Putting Anti-Choice Group in Charge of Family Planning Flops in Texas

“There was nothing in The Heidi Group's operations or history to indicate that this non-medical organization was even remotely qualified to provide comprehensive reproductive health care."

Carol Everett, the group's CEO, placed most of the blame for the organization’s subpar performance on the clinics with which it works. FacingLifeHeadOn / YouTube

A Texas anti-choice organization contracted to distribute millions in state funds for family planning services has failed to provide the services promised. State officials responded by slashing the organization’s funding.

The Heidi Group was awarded $1.6 million in August 2016 to provide services through the Healthy Texas Women Program, along with a contract to distribute $5 million to a network of family planning providers serving Texans with low incomes.

Carrie Williams, a spokesperson for the Texas Health and Human Services Commission, told the Associated Press that the Heidi Group will now receive less than $1 million for family planning services.

“They didn’t reach their own targets during this first year of ramp up,” Williams told the AP. “We’re adjusting the amounts to make sure we are maximizing services for women through our contractors.”

Heather Busby, executive director at NARAL Pro-Choice Texas, told Rewire in an email that the Heidi Group contract was an example of Texas officials placing “politics over people.”

“There was nothing in the Heidi Group’s operations or history to indicate that this non-medical organization was even remotely qualified to provide comprehensive reproductive health care,” Busby said.

Carol Everett, the Heidi Group’s founder and CEO, set ambitious expectations for the organization when it submitted a bid for the state contract. The Heidi Group’s application listed 16 subcontractors operating 20 clinics. The organization projected that it would provide family planning services to more than 50,000 clients.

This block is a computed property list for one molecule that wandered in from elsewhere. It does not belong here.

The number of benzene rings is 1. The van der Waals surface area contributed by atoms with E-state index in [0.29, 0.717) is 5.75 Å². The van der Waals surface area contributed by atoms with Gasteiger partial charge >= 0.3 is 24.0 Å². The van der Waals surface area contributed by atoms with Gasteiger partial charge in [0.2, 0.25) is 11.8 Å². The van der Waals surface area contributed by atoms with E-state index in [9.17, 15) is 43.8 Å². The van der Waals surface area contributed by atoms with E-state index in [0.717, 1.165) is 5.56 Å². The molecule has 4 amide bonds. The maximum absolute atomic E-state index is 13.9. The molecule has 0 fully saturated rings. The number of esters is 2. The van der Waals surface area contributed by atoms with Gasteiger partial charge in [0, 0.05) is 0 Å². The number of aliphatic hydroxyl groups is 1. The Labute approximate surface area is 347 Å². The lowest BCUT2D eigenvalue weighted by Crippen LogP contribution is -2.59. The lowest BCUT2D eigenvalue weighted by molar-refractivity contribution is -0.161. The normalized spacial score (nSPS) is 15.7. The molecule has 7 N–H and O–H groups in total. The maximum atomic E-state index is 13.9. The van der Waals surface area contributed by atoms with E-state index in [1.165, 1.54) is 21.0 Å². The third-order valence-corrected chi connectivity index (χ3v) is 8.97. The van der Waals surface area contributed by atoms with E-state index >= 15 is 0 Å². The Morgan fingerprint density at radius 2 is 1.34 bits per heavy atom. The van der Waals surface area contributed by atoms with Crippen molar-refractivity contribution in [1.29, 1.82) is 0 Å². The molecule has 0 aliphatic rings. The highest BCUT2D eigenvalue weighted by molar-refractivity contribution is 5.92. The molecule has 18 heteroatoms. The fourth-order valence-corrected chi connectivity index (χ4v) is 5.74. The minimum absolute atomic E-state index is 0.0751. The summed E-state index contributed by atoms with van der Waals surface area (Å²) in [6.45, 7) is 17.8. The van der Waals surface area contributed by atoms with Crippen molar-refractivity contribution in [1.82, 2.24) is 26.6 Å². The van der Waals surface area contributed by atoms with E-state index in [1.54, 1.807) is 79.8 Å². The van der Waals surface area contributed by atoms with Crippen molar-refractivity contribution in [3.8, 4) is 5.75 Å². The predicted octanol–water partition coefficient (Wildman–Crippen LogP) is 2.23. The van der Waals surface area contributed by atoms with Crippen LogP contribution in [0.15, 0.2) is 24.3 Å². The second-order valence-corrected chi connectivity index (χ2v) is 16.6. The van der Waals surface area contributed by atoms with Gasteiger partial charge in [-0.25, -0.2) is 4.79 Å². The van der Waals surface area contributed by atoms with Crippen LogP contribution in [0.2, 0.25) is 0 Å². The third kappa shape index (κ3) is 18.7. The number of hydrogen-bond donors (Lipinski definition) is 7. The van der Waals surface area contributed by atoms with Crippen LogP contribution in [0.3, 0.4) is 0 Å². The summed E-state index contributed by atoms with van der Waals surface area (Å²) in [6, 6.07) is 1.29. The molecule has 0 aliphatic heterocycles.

But Everett has reportedly struggled with outreach efforts as the group’s network of providers has failed to meet more modest goals. Williams told the Associated Press that the organization now plans to serve only a “fifth of the nearly 18,000 women originally projected.”

The Heidi Group, which has been criticized for funneling taxpayer dollars to anti-choice fake clinics, also known as crisis pregnancy centers, has come under scrutiny by some Texas lawmakers for the way in which the original contract was awarded.

Everett has placed most of the blame for the organization’s performance on the providers, but it remains unclear how many providers remain in the organization’s network and how many clients they are serving.

Connie Wyatt, CEO of Wise Choices Pregnancy Resource Center, told Rewire in a March email that she attended a “roll-out meeting” for the program in August 2016 but decided not to be part of the program.

“When the program was rolled out, it did not come through as the lawmakers originally stated it would, and therefore, we did not finalize as a subcontractor with Heidi Group nor did we participate in the program or ever apply for or receive funds,” Wyatt said.

Busby said the state’s decision to “award undeserved millions of taxpayer dollars” to the Heidi Group was driven by ideological opposition to Planned Parenthood. “Tens of thousands of Texas in need of health care will pay the price for our state leadership’s unhealthy relationship with anti-abortion zealots like Everett,” Busby said.